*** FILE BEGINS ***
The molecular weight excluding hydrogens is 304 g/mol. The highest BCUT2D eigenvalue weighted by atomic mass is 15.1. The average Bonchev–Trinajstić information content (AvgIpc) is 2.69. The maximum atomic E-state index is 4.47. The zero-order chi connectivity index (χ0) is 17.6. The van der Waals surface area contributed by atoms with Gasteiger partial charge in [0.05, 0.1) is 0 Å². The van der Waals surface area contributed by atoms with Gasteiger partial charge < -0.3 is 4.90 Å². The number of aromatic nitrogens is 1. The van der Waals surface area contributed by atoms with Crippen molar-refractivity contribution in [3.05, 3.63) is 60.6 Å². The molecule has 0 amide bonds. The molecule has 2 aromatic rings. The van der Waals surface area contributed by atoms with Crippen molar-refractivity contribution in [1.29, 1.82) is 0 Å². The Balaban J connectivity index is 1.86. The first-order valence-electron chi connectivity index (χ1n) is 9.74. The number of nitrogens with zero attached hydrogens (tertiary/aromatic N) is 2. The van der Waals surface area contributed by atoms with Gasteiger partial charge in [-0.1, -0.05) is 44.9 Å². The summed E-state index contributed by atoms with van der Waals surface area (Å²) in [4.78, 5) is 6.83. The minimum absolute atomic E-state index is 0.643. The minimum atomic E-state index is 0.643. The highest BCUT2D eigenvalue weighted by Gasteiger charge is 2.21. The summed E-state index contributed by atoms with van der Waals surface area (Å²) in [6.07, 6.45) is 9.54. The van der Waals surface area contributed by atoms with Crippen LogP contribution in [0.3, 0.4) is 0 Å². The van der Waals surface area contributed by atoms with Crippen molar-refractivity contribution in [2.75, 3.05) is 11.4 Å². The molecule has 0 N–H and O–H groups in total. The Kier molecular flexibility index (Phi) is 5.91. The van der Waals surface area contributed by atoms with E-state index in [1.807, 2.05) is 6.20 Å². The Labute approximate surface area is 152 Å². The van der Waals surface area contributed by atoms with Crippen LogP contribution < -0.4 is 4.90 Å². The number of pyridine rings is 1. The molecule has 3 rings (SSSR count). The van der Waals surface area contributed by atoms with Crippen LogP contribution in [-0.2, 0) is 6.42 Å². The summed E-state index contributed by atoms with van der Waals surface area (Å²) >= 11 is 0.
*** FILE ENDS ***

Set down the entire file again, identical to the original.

The molecular weight excluding hydrogens is 304 g/mol. The highest BCUT2D eigenvalue weighted by atomic mass is 15.1. The average Bonchev–Trinajstić information content (AvgIpc) is 2.69. The maximum atomic E-state index is 4.47. The zero-order chi connectivity index (χ0) is 17.6. The van der Waals surface area contributed by atoms with Gasteiger partial charge in [0.05, 0.1) is 0 Å². The van der Waals surface area contributed by atoms with Gasteiger partial charge < -0.3 is 4.90 Å². The number of aromatic nitrogens is 1. The van der Waals surface area contributed by atoms with Crippen molar-refractivity contribution in [3.05, 3.63) is 60.6 Å². The molecule has 0 amide bonds. The molecule has 2 aromatic rings. The van der Waals surface area contributed by atoms with Crippen molar-refractivity contribution in [1.29, 1.82) is 0 Å². The Balaban J connectivity index is 1.86. The first-order valence-electron chi connectivity index (χ1n) is 9.74. The number of nitrogens with zero attached hydrogens (tertiary/aromatic N) is 2. The van der Waals surface area contributed by atoms with Gasteiger partial charge in [-0.1, -0.05) is 44.9 Å². The summed E-state index contributed by atoms with van der Waals surface area (Å²) in [4.78, 5) is 6.83. The minimum absolute atomic E-state index is 0.643. The minimum atomic E-state index is 0.643. The highest BCUT2D eigenvalue weighted by Gasteiger charge is 2.21. The summed E-state index contributed by atoms with van der Waals surface area (Å²) in [6.07, 6.45) is 9.54. The van der Waals surface area contributed by atoms with Crippen LogP contribution in [0.3, 0.4) is 0 Å². The van der Waals surface area contributed by atoms with Crippen molar-refractivity contribution in [2.75, 3.05) is 11.4 Å². The molecule has 0 N–H and O–H groups in total. The Kier molecular flexibility index (Phi) is 5.91. The van der Waals surface area contributed by atoms with E-state index in [1.807, 2.05) is 6.20 Å². The Labute approximate surface area is 152 Å². The van der Waals surface area contributed by atoms with Crippen LogP contribution < -0.4 is 4.90 Å². The number of pyridine rings is 1. The molecule has 3 rings (SSSR count). The van der Waals surface area contributed by atoms with Crippen LogP contribution in [-0.2, 0) is 6.42 Å². The summed E-state index contributed by atoms with van der Waals surface area (Å²) >= 11 is 0.